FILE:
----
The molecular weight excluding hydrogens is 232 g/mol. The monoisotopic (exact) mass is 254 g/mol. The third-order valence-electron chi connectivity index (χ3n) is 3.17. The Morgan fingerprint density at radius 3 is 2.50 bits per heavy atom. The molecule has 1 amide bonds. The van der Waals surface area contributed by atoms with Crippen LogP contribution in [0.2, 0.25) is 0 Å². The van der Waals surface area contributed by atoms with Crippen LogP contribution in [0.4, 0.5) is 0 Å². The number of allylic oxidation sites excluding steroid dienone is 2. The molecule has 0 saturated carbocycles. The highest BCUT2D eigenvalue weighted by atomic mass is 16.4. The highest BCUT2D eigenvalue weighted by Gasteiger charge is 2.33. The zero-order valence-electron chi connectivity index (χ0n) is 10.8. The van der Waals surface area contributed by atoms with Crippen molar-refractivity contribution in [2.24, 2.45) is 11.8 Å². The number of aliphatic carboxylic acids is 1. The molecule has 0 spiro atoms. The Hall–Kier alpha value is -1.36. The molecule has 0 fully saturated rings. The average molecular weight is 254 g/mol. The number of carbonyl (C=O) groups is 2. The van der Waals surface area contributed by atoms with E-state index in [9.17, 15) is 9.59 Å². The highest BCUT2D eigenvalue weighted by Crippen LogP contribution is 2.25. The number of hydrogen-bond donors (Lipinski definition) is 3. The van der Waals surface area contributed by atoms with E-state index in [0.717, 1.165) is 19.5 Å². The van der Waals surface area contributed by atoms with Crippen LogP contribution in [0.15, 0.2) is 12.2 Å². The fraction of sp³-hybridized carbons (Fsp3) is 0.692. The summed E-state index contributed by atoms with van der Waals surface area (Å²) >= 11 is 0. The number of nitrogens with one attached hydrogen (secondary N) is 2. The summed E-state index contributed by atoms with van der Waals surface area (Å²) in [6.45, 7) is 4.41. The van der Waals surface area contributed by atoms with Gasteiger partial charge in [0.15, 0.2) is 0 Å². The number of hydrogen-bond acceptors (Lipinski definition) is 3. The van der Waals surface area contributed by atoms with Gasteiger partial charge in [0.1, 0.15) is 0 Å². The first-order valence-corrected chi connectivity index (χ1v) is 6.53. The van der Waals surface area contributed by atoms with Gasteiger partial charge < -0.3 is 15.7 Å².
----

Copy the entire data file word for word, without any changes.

The molecular weight excluding hydrogens is 232 g/mol. The monoisotopic (exact) mass is 254 g/mol. The third-order valence-electron chi connectivity index (χ3n) is 3.17. The Morgan fingerprint density at radius 3 is 2.50 bits per heavy atom. The molecule has 1 amide bonds. The van der Waals surface area contributed by atoms with Crippen LogP contribution in [0.2, 0.25) is 0 Å². The van der Waals surface area contributed by atoms with Crippen LogP contribution in [0.4, 0.5) is 0 Å². The number of allylic oxidation sites excluding steroid dienone is 2. The molecule has 0 saturated carbocycles. The highest BCUT2D eigenvalue weighted by atomic mass is 16.4. The highest BCUT2D eigenvalue weighted by Gasteiger charge is 2.33. The zero-order valence-electron chi connectivity index (χ0n) is 10.8. The van der Waals surface area contributed by atoms with Crippen molar-refractivity contribution in [2.24, 2.45) is 11.8 Å². The number of aliphatic carboxylic acids is 1. The molecule has 0 spiro atoms. The Hall–Kier alpha value is -1.36. The molecule has 0 fully saturated rings. The average molecular weight is 254 g/mol. The number of carbonyl (C=O) groups is 2. The van der Waals surface area contributed by atoms with E-state index in [9.17, 15) is 9.59 Å². The highest BCUT2D eigenvalue weighted by Crippen LogP contribution is 2.25. The number of hydrogen-bond donors (Lipinski definition) is 3. The van der Waals surface area contributed by atoms with E-state index in [0.717, 1.165) is 19.5 Å². The van der Waals surface area contributed by atoms with Crippen LogP contribution in [0.15, 0.2) is 12.2 Å². The fraction of sp³-hybridized carbons (Fsp3) is 0.692. The summed E-state index contributed by atoms with van der Waals surface area (Å²) >= 11 is 0. The number of nitrogens with one attached hydrogen (secondary N) is 2. The summed E-state index contributed by atoms with van der Waals surface area (Å²) in [6.45, 7) is 4.41. The van der Waals surface area contributed by atoms with Gasteiger partial charge in [0.15, 0.2) is 0 Å². The number of hydrogen-bond acceptors (Lipinski definition) is 3. The van der Waals surface area contributed by atoms with Gasteiger partial charge in [0.1, 0.15) is 0 Å². The first-order valence-corrected chi connectivity index (χ1v) is 6.53. The van der Waals surface area contributed by atoms with Gasteiger partial charge < -0.3 is 15.7 Å².